Bilateral asymmetry in gait is a topic that has important implications on injury, performance and data collection. Asymmetry research studies have investigated various forms of gait ranging from sub-maximal velocity walking to maximal velocity sprint running. There have been several recent advancements in the methods used to quantify asymmetry. This chapter critically discusses some of the main developments in asymmetry calculation. Initial asymmetry studies presented comparable values for left and right sides of the body, but did not calculate explicit measures of asymmetry magnitude. Methods of quantifying asymmetry were developed to meet the need for a dimensionless measure of asymmetry that could be used to compare asymmetry for different discrete variables. Early asymmetry measures, such as the Ratio Index and Symmetry Index, were based on ratio of left and right values, which could be normalised by a common value. Whilst these methods provided a dimensionless quantification of asymmetry, it has been noted they can lead to the under or over-inflation of results and can be difficult to interpret. overcome the problem of over-inflated values, more recent methods have been proposed as alternative measures of gait asymmetry. Recent methods such as the Symmetry Angle provide values that are truly limited to ±100%, overcoming the problem artificial inflation. However, a limitation associated with the Symmetry Angle is the failure to included intra-limb variability within the asymmetry measure. Since the method requires mean left and right values as input variables, large standard deviations around these mean values may reduce the significance of the reported asymmetry. Recent work focussed on developing the Symmetry Angle along with other methods used to calculate asymmetry over complete gait cycles to provide a dimensionless asymmetry measure that also incorporates intra-limb variability in the quantification of asymmetry. The link between kinematic and kinetic asymmetry has been investigated in lowerlimb amputees, revealing important asymmetry interactions between the different joints. Recent work has also focused on investigating the relationships between associated kinematic and kinetic variables for individual participants. This work has suggested that compensatory kinetic mechanisms may exist to reduce asymmetry in the kinematic outcome variables. Further work investigating asymmetry of amputee runners and the asymmetry interaction between key gait variables would increase understanding of this topic.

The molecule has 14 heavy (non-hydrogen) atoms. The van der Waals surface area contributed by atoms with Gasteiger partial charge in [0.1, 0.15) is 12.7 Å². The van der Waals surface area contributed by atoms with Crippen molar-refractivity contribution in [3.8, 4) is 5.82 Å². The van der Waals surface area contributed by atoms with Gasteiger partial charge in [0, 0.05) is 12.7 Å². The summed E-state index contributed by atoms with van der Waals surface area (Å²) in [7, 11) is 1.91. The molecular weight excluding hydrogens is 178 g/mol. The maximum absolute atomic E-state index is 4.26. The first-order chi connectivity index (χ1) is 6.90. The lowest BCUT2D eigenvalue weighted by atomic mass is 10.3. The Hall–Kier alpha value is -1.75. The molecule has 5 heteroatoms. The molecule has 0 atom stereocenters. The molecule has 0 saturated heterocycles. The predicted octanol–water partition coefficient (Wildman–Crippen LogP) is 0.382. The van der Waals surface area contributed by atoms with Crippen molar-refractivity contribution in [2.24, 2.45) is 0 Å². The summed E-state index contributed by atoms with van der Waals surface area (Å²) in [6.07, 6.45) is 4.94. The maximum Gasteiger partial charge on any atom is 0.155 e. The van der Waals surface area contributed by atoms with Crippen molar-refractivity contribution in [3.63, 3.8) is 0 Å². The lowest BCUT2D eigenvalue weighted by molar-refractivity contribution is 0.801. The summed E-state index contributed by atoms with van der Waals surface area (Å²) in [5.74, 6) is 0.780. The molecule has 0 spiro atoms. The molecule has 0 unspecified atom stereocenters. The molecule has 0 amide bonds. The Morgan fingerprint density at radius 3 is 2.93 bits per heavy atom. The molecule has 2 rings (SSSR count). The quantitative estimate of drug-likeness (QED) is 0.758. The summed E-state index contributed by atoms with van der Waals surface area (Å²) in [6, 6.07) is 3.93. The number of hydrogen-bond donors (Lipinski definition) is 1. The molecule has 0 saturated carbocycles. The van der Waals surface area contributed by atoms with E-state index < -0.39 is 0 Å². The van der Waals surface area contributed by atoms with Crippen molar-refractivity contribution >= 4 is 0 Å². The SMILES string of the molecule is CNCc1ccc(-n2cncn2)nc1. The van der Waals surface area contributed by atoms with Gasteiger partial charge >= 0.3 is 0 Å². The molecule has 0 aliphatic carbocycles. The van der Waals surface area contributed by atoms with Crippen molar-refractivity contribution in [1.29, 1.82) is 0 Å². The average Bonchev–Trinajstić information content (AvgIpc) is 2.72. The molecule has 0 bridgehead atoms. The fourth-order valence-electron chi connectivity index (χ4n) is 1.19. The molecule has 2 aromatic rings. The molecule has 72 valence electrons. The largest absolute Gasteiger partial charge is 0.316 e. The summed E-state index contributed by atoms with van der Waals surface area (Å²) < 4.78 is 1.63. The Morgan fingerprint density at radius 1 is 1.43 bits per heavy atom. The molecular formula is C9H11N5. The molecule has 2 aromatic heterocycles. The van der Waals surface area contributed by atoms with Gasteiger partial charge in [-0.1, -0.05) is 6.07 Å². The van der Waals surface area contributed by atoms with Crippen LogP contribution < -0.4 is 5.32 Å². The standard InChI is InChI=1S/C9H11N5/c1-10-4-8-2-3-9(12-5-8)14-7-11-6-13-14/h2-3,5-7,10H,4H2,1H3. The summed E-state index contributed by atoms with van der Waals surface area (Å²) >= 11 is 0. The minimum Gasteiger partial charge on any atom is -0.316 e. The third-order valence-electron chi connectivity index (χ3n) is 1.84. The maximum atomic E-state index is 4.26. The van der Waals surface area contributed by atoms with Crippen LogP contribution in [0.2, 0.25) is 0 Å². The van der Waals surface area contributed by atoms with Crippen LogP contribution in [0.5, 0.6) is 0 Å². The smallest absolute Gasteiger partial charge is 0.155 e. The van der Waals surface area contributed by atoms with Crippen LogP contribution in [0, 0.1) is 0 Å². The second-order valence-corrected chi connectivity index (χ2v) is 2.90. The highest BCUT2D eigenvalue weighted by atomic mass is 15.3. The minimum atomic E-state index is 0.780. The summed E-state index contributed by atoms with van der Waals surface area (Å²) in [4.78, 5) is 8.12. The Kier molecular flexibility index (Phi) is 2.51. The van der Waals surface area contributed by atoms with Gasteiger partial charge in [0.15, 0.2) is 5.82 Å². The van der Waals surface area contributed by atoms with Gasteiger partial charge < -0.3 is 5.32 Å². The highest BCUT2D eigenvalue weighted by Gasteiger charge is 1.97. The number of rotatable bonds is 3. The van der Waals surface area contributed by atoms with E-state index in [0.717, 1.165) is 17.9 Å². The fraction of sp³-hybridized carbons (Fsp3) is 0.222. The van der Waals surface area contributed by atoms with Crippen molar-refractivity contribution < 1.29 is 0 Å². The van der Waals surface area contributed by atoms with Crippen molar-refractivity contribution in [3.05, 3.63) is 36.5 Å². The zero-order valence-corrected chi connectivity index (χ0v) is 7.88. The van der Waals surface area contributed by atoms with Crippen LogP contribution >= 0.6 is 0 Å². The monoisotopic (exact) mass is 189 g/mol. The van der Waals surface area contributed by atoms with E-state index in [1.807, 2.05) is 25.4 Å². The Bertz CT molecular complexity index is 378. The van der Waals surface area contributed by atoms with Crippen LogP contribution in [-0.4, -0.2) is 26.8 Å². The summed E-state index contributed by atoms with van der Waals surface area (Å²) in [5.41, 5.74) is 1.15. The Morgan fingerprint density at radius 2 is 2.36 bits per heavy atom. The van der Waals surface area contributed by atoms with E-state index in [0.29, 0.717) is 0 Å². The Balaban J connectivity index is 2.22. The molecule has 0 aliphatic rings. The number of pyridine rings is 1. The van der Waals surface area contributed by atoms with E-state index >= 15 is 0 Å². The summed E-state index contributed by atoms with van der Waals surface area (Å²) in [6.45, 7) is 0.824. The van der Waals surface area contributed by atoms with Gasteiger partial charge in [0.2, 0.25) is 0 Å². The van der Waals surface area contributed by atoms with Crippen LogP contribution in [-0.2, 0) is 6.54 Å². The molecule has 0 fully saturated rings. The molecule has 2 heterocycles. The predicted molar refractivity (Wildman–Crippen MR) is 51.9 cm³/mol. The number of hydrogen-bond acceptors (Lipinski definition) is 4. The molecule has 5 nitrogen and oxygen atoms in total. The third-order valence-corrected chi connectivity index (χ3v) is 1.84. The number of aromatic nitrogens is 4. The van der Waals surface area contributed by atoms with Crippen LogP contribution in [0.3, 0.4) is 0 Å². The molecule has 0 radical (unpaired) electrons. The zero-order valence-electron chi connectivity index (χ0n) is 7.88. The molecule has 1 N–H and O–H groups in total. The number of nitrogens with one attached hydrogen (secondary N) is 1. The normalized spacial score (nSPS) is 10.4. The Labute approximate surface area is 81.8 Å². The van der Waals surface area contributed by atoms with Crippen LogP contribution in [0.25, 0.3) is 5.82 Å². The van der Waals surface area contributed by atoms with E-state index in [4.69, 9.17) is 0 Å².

|Title of host publication||Gait Biometrics|
|Subtitle of host publication||Basic Patterns, Role of Neurological Disorders and Effects of Physical Activity|
|Editors||Li Li, Matthew Holmes|
|Publisher||Nova Science Publishers|
|Number of pages||12|
|ISBN (Print)||978-1629483856, 978-1629483818|
|Publication status||Published - 1 Jan 2013|